And no autootune. . dfegad
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U don't need ppitch to be a solid professional musician.
True - or U have it or not.
But I knew guys with a ppich who couldn't sing in pitch.

They were really terrible.
But some of them were great musicians.

Don't waste your time and money for this scamy book or what ever it is.
It the same thing if you'll buy a book how to make money with real estate.


What U really need is to learn harmony, scales, theory, and develop a really good relative pitch as mentioned above.
And how to develop this skills is anothers story.


PS A lot of very well known musicians, artists had/have no any idea how to read or write music.
I think It doesn't mean ppl don't have to learn.
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Another thought...

An indispensible tool you can carry around everywhere (cept maybe on flights - they might think it's a weapon/terrorist tool!!!) is a tuning fork.

Get used to striking it and constantly listening to A 440 (or 441/etc. depending on what is your ref.) and this also helps to ingrain (a certain) pitch, and you might eventually learn it without an instrument to constantly reference pitches.

PS - don't listen to the naysayers - you never know until you try!

Perfect pitch is both a blessing and a curse: it has helped me innumerable times from lifting licks/chord progressions (without the help of an instrument I might add!!!) to writing charts, to blah, blah, blah...

It has also killed my enjoyment of participating/listening to various moments throughout my career - as well makes it near impossible to sight-transpose charts (as I "hear" what I "see") but - all in all - a VERY valuable tool in being able to expedite many, many things in ALL music related tasks...

YMMV, but only if you HAVE perfect pitch, other than that, only your opinion may vary...
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Perfect pitch=Nolan Ryan

I'm really not to convinced that this is something inherent or a gift one is born with. Many years ago, I was taking a jazz improv course in college. We did interval drills until they were coming out of our ears. The prof taught us to memorize A 440 and identify any other note via intervals. This has helped me many times over the years.
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You're talking about the David L. Burge ear training courses that, at one point, were in all the magazines?

The one most commonly advertised is the Perfect Pitch course, but there is also a Relative Pitch Course. See his website, eartraining dot com.

The relative pitch course is fantastic and equivalent to a year or so of serious college-level study. He claims it can be completed in 90 days -- don't feel bad if it takes you a year or longer! I own most of the eartraing courses and software and there is nothing else like it in terms of its depth, thoroughness, and integration with theory. A bit pricy, but very, very, highly recommended! If you are serious about developing relative pitch, it is a no-brainer.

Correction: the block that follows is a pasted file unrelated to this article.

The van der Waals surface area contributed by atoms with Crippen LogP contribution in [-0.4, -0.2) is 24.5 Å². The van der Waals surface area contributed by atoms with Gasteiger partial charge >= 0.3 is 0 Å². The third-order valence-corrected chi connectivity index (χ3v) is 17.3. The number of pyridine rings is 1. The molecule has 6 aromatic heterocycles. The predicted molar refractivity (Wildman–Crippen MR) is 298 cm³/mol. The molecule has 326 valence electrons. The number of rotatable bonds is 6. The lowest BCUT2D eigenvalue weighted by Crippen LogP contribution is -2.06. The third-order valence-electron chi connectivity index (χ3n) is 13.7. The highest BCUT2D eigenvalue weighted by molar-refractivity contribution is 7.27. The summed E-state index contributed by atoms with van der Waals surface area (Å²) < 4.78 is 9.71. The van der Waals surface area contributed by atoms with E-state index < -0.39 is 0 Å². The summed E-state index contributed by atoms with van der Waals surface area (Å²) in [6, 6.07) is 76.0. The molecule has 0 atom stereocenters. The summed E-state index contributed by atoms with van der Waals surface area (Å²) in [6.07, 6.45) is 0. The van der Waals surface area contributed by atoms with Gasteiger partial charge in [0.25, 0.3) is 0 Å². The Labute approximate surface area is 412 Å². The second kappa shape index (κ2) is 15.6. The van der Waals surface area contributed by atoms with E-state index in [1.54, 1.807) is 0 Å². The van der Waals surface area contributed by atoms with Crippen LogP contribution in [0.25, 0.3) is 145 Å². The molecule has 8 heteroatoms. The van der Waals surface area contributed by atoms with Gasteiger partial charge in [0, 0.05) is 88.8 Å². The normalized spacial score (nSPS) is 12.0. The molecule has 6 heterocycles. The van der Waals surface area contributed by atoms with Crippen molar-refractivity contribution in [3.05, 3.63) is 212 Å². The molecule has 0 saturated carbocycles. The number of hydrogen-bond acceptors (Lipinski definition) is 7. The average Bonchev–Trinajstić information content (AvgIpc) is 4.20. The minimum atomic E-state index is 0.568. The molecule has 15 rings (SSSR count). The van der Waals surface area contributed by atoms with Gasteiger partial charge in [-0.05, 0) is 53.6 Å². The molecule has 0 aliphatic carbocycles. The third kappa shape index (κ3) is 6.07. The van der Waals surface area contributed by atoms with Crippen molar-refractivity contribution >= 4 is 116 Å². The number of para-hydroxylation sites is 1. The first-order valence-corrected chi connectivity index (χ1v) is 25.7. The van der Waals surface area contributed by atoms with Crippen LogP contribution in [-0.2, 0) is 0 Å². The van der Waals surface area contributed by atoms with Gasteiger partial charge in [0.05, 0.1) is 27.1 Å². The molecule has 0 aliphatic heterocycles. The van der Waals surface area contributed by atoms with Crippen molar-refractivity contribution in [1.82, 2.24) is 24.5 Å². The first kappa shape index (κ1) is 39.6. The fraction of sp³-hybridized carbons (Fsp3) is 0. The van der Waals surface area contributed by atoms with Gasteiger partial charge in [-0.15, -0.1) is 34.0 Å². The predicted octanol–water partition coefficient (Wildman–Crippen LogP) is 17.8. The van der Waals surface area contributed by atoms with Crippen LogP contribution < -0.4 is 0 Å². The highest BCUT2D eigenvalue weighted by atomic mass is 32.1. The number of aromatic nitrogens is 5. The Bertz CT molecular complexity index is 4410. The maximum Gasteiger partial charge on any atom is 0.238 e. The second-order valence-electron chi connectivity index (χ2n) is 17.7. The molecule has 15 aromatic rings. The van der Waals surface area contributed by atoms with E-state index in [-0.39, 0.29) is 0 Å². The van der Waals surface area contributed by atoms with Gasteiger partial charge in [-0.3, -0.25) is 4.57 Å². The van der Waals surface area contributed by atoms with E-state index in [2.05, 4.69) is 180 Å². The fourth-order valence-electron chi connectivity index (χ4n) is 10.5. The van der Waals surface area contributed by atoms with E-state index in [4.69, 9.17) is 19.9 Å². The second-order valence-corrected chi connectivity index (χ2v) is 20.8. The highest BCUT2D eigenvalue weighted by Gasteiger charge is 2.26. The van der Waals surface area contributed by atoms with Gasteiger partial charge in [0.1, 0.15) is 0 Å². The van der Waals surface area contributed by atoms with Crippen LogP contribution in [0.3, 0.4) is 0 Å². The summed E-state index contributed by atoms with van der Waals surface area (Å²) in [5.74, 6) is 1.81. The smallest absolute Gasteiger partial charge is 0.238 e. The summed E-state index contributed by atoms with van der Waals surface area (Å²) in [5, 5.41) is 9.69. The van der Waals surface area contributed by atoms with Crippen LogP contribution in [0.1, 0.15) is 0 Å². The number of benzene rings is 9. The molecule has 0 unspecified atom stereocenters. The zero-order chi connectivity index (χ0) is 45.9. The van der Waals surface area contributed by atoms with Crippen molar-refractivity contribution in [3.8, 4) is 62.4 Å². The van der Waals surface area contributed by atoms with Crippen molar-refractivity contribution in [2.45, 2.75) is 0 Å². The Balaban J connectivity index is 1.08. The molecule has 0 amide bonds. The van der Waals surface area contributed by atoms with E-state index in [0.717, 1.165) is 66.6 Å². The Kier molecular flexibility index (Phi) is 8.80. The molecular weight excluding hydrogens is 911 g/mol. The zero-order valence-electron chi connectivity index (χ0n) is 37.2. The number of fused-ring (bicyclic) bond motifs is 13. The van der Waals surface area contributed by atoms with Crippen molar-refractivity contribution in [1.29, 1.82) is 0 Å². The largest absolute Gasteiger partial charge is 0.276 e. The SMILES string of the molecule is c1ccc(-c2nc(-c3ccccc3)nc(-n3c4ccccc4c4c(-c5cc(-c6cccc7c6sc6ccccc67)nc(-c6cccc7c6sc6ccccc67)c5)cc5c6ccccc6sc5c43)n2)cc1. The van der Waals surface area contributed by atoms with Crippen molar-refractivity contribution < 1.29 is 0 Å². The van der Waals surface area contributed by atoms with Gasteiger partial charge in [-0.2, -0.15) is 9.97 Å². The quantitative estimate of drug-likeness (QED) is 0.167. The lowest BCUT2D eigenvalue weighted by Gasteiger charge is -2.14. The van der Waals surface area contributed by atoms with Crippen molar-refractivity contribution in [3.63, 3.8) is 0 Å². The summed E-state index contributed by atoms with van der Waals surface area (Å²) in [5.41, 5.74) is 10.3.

The perfect pitch course? I've owned it for a decade, and I still do not have perfect pitch. Good course if it did what it claims, but IMHO, it's a novelty. Not recommended except for entertainment and amusement.

Also very highly recommended for relative pitch development (and a very different but complementary approach to Burge) are Bruce Arnold's (Muse Eek) courses.
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Quote:
Originally Posted by abit View Post
U don't need ppitch to be a solid professional musician.
Relative pitch is where it's at.
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Quote:
Originally Posted by PlugHead View Post
An indispensible tool you can carry around everywhere (cept maybe on flights - they might think it's a weapon/terrorist tool!!!) is a tuning fork.
A Kratt chromatic pitch pipe. Fits in your pocket. I carried one everywhere and used it while driving on my long commute for a few years. Got the idea from one of Carl Verheyen's columns. Between the courses I mentioned above and this device, my relative pitch greatly improved.

http://www.musiciansfriend.com/produ...0&src=3SOSWXXA

Can be found at most music stores.
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1st December 2006
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I don't have perfect pitch but people who don't sing on key or pitch drive me batty. The worst problem I am having right now is that I have an 8 month old son and people are getting him electronic toys that have people singing off pitch and a toy that plays simple songs that breaks meter. You know it's kind of like playing with people who break meter then you start to do the same. I am worried that hearing this is going to mess me up.
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1st December 2006
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tried the course - was ok - had minor results

I tried that perfect pitch course many years ago. It was interesting, explaining how different pitches are different colors, and how each of the different keys have a different effect because of the color. As I recall, F# was explained to be the strongest color. It went on to explain how transposing keys results in not just a pitch change, but a color change, and that that's why some keys work and other don't for some songs. I have (perhaps psychologically) noticed this effect.

The course also talks about memorizing a pitch. I'm able to do this now for the most part, but I'm not perfectly reliable, sometimes missing by a half step.

I was never really able to accomplish perfect pitch, but maybe I gave up too early. I might try again if I get the time, but for now I'd rather practice my guitar, which I don't do enough as it is.